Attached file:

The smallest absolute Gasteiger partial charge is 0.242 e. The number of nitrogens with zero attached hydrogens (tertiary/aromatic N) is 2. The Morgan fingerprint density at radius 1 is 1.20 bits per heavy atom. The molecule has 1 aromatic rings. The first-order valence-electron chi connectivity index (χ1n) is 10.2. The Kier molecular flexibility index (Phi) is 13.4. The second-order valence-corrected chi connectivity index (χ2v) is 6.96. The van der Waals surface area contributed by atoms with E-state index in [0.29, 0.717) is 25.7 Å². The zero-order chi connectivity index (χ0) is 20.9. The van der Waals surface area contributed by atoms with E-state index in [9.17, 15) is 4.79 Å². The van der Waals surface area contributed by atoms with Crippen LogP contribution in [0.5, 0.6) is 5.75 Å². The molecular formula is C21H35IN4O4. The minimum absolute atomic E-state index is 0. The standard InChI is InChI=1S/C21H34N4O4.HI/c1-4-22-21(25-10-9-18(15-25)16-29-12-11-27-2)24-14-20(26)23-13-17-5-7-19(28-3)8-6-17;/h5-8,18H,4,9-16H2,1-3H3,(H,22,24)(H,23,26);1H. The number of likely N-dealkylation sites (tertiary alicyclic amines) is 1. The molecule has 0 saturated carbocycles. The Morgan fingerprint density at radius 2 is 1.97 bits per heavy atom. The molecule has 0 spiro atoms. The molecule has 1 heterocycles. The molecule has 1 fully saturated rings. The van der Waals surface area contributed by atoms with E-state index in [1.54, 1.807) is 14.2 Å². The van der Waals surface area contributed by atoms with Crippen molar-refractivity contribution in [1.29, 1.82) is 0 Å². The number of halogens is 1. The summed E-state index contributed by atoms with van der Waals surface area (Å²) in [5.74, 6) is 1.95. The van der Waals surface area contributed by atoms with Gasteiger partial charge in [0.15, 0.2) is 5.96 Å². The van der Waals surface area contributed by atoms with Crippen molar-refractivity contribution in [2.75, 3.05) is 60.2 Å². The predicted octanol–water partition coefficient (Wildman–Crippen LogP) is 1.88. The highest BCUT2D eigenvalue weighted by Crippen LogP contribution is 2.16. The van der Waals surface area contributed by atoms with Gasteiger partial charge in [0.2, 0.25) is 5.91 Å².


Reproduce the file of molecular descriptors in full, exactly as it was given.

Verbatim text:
The smallest absolute Gasteiger partial charge is 0.242 e. The number of nitrogens with zero attached hydrogens (tertiary/aromatic N) is 2. The Morgan fingerprint density at radius 1 is 1.20 bits per heavy atom. The molecule has 1 aromatic rings. The first-order valence-electron chi connectivity index (χ1n) is 10.2. The Kier molecular flexibility index (Phi) is 13.4. The second-order valence-corrected chi connectivity index (χ2v) is 6.96. The van der Waals surface area contributed by atoms with E-state index in [0.29, 0.717) is 25.7 Å². The zero-order chi connectivity index (χ0) is 20.9. The van der Waals surface area contributed by atoms with E-state index in [9.17, 15) is 4.79 Å². The van der Waals surface area contributed by atoms with Crippen LogP contribution in [0.5, 0.6) is 5.75 Å². The molecular formula is C21H35IN4O4. The minimum absolute atomic E-state index is 0. The standard InChI is InChI=1S/C21H34N4O4.HI/c1-4-22-21(25-10-9-18(15-25)16-29-12-11-27-2)24-14-20(26)23-13-17-5-7-19(28-3)8-6-17;/h5-8,18H,4,9-16H2,1-3H3,(H,22,24)(H,23,26);1H. The number of likely N-dealkylation sites (tertiary alicyclic amines) is 1. The molecule has 0 saturated carbocycles. The Morgan fingerprint density at radius 2 is 1.97 bits per heavy atom. The molecule has 0 spiro atoms. The molecule has 1 heterocycles. The molecule has 1 fully saturated rings. The van der Waals surface area contributed by atoms with E-state index in [1.54, 1.807) is 14.2 Å². The van der Waals surface area contributed by atoms with Crippen molar-refractivity contribution in [1.29, 1.82) is 0 Å². The number of halogens is 1. The summed E-state index contributed by atoms with van der Waals surface area (Å²) in [5.74, 6) is 1.95. The van der Waals surface area contributed by atoms with Gasteiger partial charge in [0.15, 0.2) is 5.96 Å². The van der Waals surface area contributed by atoms with Crippen molar-refractivity contribution in [2.75, 3.05) is 60.2 Å². The predicted octanol–water partition coefficient (Wildman–Crippen LogP) is 1.88. The highest BCUT2D eigenvalue weighted by Crippen LogP contribution is 2.16. The van der Waals surface area contributed by atoms with Gasteiger partial charge in [0.2, 0.25) is 5.91 Å².